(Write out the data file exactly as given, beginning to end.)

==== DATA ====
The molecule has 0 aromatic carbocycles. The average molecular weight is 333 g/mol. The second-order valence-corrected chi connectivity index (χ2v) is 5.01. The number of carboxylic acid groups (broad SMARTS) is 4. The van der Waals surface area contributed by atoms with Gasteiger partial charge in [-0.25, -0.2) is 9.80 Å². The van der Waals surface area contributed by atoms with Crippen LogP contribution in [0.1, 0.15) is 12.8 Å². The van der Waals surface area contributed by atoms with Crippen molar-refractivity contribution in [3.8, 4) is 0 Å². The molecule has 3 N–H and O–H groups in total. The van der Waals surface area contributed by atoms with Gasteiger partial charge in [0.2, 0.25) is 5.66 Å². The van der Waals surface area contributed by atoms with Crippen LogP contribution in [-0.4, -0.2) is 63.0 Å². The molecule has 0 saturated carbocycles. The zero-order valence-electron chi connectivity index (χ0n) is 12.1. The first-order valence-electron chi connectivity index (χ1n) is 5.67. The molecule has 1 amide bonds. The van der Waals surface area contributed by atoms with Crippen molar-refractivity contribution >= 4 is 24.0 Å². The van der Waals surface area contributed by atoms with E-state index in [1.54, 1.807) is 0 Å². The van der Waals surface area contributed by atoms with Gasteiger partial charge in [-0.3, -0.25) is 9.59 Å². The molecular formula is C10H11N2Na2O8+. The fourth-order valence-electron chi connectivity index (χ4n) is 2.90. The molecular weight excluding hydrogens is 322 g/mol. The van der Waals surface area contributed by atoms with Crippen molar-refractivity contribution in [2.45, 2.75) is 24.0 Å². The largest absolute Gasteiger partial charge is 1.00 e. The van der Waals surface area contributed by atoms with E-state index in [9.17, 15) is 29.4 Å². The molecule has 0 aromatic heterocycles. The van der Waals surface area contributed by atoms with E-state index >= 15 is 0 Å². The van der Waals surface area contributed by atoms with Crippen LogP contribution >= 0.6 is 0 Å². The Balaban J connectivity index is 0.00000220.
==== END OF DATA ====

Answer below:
The molecule has 0 aromatic carbocycles. The average molecular weight is 333 g/mol. The second-order valence-corrected chi connectivity index (χ2v) is 5.01. The number of carboxylic acid groups (broad SMARTS) is 4. The van der Waals surface area contributed by atoms with Gasteiger partial charge in [-0.25, -0.2) is 9.80 Å². The van der Waals surface area contributed by atoms with Crippen LogP contribution in [0.1, 0.15) is 12.8 Å². The van der Waals surface area contributed by atoms with Crippen molar-refractivity contribution in [3.8, 4) is 0 Å². The molecule has 3 N–H and O–H groups in total. The van der Waals surface area contributed by atoms with Gasteiger partial charge in [0.2, 0.25) is 5.66 Å². The van der Waals surface area contributed by atoms with Crippen LogP contribution in [-0.4, -0.2) is 63.0 Å². The molecule has 0 saturated carbocycles. The zero-order valence-electron chi connectivity index (χ0n) is 12.1. The first-order valence-electron chi connectivity index (χ1n) is 5.67. The molecule has 1 amide bonds. The van der Waals surface area contributed by atoms with Crippen molar-refractivity contribution >= 4 is 24.0 Å². The van der Waals surface area contributed by atoms with E-state index in [1.54, 1.807) is 0 Å². The van der Waals surface area contributed by atoms with Gasteiger partial charge in [-0.3, -0.25) is 9.59 Å². The molecular formula is C10H11N2Na2O8+. The fourth-order valence-electron chi connectivity index (χ4n) is 2.90. The molecular weight excluding hydrogens is 322 g/mol. The van der Waals surface area contributed by atoms with Crippen molar-refractivity contribution in [2.45, 2.75) is 24.0 Å². The largest absolute Gasteiger partial charge is 1.00 e. The van der Waals surface area contributed by atoms with E-state index in [9.17, 15) is 29.4 Å². The molecule has 0 aromatic heterocycles. The van der Waals surface area contributed by atoms with E-state index >= 15 is 0 Å². The van der Waals surface area contributed by atoms with Crippen LogP contribution >= 0.6 is 0 Å². The Balaban J connectivity index is 0.00000220.